Money Saving Tips: Many things in a universal bathroom can be installed DIY for less, including lever handles on faucets and a universal height toilet.
The more home buyers know about mortgages, the better prepared they’ll be. The Motley Fool recently featured a range of mortgage tips to help educate first-time buyers, including:
Know your credit score. Credit scores can be a big key to knowing how much you can afford and how much interest you’ll be paying. Check your credit report and FICO score before even starting the homebuying process.
Estimate how much can be borrowed. Lenders generally don’t like to see a monthly housing payment—one that includes taxes and insurances—that’s more than 28 percent of a pretax income. The percentage threshold often cited for total debt—which includes the mortgage payment—is then no more than 36 percent. Some lenders will offer differing percentages but these are the most commonly used.
Gather the docs. Buyers will need documents showing their income, employment situation, identity, and more when applying for a mortgage. Start collecting your latest tax returns, bank and brokerage statements, pay stubs, W-2s, Social Security card, marriage license (if applicable), and contact numbers for your employer’s HR department.
Get pre-approved. A preapproval is similar to a full mortgage approval and can be submitted with an offer on a home. It shows the seller the seriousness of the buyer, who has already secured financing to purchase the house.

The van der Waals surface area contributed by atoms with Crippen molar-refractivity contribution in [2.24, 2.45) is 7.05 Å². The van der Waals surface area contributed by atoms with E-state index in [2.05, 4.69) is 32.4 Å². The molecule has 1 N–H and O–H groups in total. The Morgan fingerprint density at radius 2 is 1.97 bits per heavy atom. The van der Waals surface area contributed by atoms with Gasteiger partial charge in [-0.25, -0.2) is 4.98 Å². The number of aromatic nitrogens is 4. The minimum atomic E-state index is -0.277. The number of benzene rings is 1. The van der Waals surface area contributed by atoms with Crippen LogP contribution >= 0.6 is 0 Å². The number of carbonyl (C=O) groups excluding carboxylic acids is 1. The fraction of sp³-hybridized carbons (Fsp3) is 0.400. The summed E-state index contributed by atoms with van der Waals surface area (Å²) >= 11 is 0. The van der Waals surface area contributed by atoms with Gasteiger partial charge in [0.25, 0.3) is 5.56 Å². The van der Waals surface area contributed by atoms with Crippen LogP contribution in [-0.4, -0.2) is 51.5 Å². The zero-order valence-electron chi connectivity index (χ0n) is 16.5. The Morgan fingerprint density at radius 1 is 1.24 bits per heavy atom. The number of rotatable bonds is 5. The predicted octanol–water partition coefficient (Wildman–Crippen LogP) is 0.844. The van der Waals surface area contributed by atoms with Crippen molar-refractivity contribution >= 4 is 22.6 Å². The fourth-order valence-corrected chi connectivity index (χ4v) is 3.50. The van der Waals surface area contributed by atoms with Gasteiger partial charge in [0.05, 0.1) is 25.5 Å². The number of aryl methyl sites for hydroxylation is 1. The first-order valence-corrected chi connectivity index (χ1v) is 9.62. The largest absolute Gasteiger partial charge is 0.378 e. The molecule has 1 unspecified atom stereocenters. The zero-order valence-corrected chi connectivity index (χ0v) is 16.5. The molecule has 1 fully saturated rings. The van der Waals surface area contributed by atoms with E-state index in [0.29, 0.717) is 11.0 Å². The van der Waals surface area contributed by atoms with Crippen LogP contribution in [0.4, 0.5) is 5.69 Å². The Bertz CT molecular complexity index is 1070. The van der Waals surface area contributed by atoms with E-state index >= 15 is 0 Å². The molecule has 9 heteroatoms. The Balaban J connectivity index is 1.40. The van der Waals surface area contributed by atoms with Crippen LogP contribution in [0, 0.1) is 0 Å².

Add up closing costs. Closing costs generally range from 2 to 3 percent of a mortgage principal amount. Make sure you factor in closing costs to their overall homebuying budget.
Shop around. Gather several quotes from mortgage lenders; it could be worth thousands of dollars in savings over the course of a 30-year mortgage. Mortgage applications that take place over a short period of time won’t have an adverse effect on a credit score either, The Motley Fool notes.
Source: “Mortgage Tips for Newbie Buyers,” Daily Real Estate News (July 17, 2017)
Mortgage rates have mostly held steady the past few weeks, with the 30-year fixed-rate loan still averaging below 4 percent.
“The 10-year Treasury yield was relatively flat this week, as was the 30-year mortgage rate, which rose 1 basis point to 3.93 percent,” says Sean Becketti, Freddie Mac’s chief economist. “Despite a strong advance estimate for second-quarter GDP, markets are erring on the side of caution.”
Freddie Mac reports the following national averages with mortgage rates for the week ending Aug. 3:
- 30-year fixed-rate mortgages: averaged 3.93 percent, with an average 0.5 point, rising from a 3.92 percent average. Last year at this time, 30-year rates averaged 3.43 percent.
- 15-year fixed-rate mortgages: averaged 3.18 percent, with an average 0.5 point, dropping from last week’s 3.20 percent average. A year ago, 15-year rates averaged 2.74 percent.